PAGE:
The long read: Structural solar matters


From pv magazine 06/2022

Hongbin Fang, director of product marketing at Longi Solar.

In September 2021, Longi, JA Solar and Jinko formed an alliance to standardize the use of M10 wafers. To turn this wafer format into the new go-to standard requires more module makers to join the alliance. Have you seen interest from other manufacturers to join up?

Together, Longi, JA Solar and Jinko sell more than half of modules using M10 wafers globally. When Longi, JA Solar and Jinko standardized M10 module dimensions in September 2021, it gained great attention from partners throughout supply chain and was very well received by the whole industry, both upstream BOM materials suppliers and downstream BOS [balance of system] partners. It has been established as an industry standard, as other M10 module suppliers are quickly following the trend and adopting the standard into their module design.

What are the advantages for the industry to have such an alliance?

With the standardization of M10 module dimensions, many related BOM materials, such as the glass, frame, and EVA, will all have unified dimensions, which helps to streamline manufacturing processes and save on cost. M10 module dimension standardization also makes it easier for downstream BOS partners to maintain racking compatibility, and to minimize design changes with different module dimensions. It is a cost saver for both upstream and downstream partners, as well as end customers.

All modules, irrespective of wafer size, must pass several stress tests. In your findings you note, however, that modules that measure 1.3 meters on the short edge instead of 1.13 meters, bend the front glass 40% more under the same mechanical loading. What does this mean to the longevity of the cells, and why hasn’t this shown in the IEC test protocols?

It is well understood that the IEC certification test standard is not sufficient to ensure module lifetime of 25 to 30 years under different environmental conditions. As PV projects are built to generate electricity consistently for 25 to 30 years, and extreme weather conditions become more and more common, PV system design, including modules, needs to demonstrate sufficient margins to survive extreme weather.

As the center of the module is only supported by glass, we have found during mechanical loading tests that 1.3m wide modules (210-66 cell) deformation is 40% to 60% higher than 1.13 meter modules (182-72 cell). As a result, lots more microcracks formed on 1.30 meter-wide modules than 1.13 meter modules, and power loss is significantly higher. It is a reliability risk.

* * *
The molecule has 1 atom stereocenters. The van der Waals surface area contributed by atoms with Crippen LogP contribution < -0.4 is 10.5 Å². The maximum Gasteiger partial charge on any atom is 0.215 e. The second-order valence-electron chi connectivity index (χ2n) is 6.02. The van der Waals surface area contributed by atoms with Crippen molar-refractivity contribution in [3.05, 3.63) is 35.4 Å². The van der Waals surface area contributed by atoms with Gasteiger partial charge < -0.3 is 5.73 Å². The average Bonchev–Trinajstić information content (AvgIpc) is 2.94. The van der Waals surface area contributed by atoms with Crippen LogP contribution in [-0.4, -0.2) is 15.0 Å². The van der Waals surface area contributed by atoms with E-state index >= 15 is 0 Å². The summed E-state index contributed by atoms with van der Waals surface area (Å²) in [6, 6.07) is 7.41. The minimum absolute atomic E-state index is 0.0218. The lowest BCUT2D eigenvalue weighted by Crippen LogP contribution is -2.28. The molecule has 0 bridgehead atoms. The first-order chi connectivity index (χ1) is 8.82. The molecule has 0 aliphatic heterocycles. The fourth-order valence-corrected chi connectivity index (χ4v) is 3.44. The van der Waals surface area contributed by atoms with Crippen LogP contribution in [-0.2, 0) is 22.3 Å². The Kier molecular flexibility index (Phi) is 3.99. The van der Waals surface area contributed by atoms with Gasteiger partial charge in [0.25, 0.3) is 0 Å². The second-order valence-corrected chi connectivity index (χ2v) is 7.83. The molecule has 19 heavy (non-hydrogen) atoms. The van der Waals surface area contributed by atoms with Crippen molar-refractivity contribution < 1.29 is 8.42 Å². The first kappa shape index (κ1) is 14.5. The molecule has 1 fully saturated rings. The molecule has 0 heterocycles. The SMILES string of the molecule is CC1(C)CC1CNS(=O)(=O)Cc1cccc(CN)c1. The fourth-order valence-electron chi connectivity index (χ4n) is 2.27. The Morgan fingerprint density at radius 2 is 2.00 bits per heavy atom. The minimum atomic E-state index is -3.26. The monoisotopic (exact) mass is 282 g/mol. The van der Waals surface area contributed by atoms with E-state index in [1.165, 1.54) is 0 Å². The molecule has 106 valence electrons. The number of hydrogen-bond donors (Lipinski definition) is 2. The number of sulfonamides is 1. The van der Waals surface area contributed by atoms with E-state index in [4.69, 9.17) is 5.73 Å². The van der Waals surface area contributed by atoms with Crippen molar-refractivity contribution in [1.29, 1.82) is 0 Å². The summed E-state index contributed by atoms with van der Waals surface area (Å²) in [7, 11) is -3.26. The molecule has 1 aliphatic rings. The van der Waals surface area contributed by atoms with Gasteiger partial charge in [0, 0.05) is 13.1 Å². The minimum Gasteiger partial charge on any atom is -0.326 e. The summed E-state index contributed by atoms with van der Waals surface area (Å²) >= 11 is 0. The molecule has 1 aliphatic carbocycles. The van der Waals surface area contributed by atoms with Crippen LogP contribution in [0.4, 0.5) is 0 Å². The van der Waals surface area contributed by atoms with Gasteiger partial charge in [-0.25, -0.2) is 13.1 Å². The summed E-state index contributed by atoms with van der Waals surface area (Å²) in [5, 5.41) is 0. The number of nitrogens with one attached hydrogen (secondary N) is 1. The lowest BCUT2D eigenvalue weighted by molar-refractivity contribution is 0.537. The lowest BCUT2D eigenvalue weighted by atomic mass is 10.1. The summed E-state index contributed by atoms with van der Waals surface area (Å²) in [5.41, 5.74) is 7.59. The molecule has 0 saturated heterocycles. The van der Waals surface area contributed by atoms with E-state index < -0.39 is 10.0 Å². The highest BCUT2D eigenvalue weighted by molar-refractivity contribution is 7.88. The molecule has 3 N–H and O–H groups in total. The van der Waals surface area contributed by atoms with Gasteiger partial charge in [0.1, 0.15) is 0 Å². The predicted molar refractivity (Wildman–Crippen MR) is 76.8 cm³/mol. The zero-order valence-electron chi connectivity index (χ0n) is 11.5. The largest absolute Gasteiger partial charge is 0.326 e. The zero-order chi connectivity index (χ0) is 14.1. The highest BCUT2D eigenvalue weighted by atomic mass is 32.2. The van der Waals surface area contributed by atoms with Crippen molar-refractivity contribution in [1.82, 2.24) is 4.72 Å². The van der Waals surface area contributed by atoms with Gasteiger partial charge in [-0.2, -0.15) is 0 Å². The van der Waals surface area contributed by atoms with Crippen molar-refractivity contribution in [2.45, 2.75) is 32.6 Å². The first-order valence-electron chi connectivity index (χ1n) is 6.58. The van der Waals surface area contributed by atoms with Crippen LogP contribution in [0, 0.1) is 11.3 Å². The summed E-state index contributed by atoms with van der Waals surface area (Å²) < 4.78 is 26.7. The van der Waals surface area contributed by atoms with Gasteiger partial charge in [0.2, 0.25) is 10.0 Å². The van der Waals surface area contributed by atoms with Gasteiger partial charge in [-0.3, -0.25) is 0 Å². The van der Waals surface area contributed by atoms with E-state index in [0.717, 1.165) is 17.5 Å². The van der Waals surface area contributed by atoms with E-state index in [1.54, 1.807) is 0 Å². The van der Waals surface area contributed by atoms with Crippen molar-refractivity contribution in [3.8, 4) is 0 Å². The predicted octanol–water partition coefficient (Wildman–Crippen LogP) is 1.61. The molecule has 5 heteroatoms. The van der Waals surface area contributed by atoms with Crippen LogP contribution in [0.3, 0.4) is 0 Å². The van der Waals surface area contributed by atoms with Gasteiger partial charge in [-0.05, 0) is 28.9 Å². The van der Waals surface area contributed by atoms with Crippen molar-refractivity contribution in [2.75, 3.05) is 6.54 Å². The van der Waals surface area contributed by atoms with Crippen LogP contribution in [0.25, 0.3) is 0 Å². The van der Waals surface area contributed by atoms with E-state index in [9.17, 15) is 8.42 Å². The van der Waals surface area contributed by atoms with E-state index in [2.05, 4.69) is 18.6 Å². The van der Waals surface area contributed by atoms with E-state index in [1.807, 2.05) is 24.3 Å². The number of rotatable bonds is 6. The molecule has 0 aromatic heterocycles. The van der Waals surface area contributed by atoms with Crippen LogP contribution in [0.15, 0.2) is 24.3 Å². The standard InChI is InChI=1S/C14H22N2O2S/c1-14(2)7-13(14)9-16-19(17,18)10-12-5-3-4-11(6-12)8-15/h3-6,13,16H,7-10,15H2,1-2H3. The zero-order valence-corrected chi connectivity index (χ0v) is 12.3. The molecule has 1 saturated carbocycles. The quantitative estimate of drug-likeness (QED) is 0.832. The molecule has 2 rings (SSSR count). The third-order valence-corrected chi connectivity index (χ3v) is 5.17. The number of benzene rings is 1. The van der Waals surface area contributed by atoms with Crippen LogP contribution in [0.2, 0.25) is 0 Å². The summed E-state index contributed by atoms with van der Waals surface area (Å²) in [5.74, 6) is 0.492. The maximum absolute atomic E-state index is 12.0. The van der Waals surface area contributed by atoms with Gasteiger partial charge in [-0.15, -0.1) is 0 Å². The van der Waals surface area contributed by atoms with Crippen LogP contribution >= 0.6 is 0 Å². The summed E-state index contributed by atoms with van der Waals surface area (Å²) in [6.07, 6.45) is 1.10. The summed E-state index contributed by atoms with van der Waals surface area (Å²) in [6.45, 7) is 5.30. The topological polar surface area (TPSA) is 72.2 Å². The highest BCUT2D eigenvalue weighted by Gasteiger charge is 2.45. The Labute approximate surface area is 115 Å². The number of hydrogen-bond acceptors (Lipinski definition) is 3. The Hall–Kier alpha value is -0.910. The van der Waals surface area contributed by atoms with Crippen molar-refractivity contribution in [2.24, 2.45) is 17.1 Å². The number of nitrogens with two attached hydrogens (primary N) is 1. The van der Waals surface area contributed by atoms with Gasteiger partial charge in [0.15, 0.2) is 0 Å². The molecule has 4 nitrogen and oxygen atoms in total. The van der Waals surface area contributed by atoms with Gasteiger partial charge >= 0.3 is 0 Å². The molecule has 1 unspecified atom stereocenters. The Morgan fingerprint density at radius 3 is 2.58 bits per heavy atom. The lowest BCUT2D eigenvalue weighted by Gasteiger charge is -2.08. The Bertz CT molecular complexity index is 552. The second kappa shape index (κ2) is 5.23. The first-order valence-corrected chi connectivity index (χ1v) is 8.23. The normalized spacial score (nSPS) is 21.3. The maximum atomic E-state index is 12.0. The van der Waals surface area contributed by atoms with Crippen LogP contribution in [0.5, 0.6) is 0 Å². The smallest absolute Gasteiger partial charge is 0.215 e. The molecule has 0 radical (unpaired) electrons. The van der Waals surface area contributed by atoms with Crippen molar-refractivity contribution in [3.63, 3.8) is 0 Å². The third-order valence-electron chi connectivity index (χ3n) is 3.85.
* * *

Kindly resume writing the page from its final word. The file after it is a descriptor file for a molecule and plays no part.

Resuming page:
How much does the 40% increase in bending increase the risk of cell cracking?

In the 5400Pa SML+1000Pa DML+TC50 sequence test, it is found that the power loss due to microcracks with a 1.3 meter module is 6.65%, which is higher than IEC standard, at 5%, while the power loss with 1.13 meter module is 2.90%.

Given the bending and pressure risks you have set out, what prevents module makers from using glass-glass modules with thicker, more rigid front-glass to ensure the stability of bigger wafer modules?

To reduce deformation under load, thicker glass can be used to minimize reliability risks with oversized modules – using 66 210 mm cells. However, the weight of a 210-66 cell module already approaches 40 kg with dual 2mm glass. Thicker glass will increase it further and make it harder for installation handling. Thicker glass will also increase module cost as well.

With the introduction of the new wafer sizes, the long edge of modules has grown from 1.7 to 2.4 meters, depending on the manufacturer and module-type. Why is a longer long edge apparently less critical? And is there an optimal length for the long edge?

It is not that a long edge is less critical, but a long edge is less sensitive to the increase in length, as its strength can be improved with improved frame design. It becomes more and more difficult though, as module length increases from 1.7 meters to 2.4 meters. Consequently, longer modules result in larger sail width for trackers, which requires more steel for torque tube and piles, and a higher cost. As module width increases, the strength of a long edge frame has less and less influence on the center of a module, as its strength is governed by glass.

Together with TÜV Nord, Longi tested the working temperature of modules using M10 and M12 wafers. The M10 wafers appeared to provide a higher energy yield per watt. Can you explain why?

The test results initially are from a JA and TÜV Nord pilot project at Yinchuan, China. Longi has also conducted pilot research in Xi’an and Taizhou, with recently obtained data confirming that M10 modules tend to outperform ultra-large current modules, made with 210 mm wafers, in terms of energy yield performance, the higher the irradiance, the higher the energy yield.

The energy yield performance difference for small and large current modules is mainly attributed by the irradiance and working temperature factors. Fraunhofer CSP and ISC both verified this theory in the research of full-cell and half-cut cell module comparison studies. The same theory is also applicable for explaining the energy yield difference between 182 and 210 modules, which indicated that lower working temperatures make 182 module perform better under high irradiance conditions.

What steps can project developers and investors take to lower their risk?

It is clear modules made with M10, or 182 mm, wafers demonstrate better reliability performance with wider supply base. We have exhausted benefits of large format modules with M10-72 cell design. Future advancements on technological innovations will focus on cell and module efficiency improvement instead of making larger modules. Future modules with advanced technology will be based on the M10-72 cell format standardized dimension.

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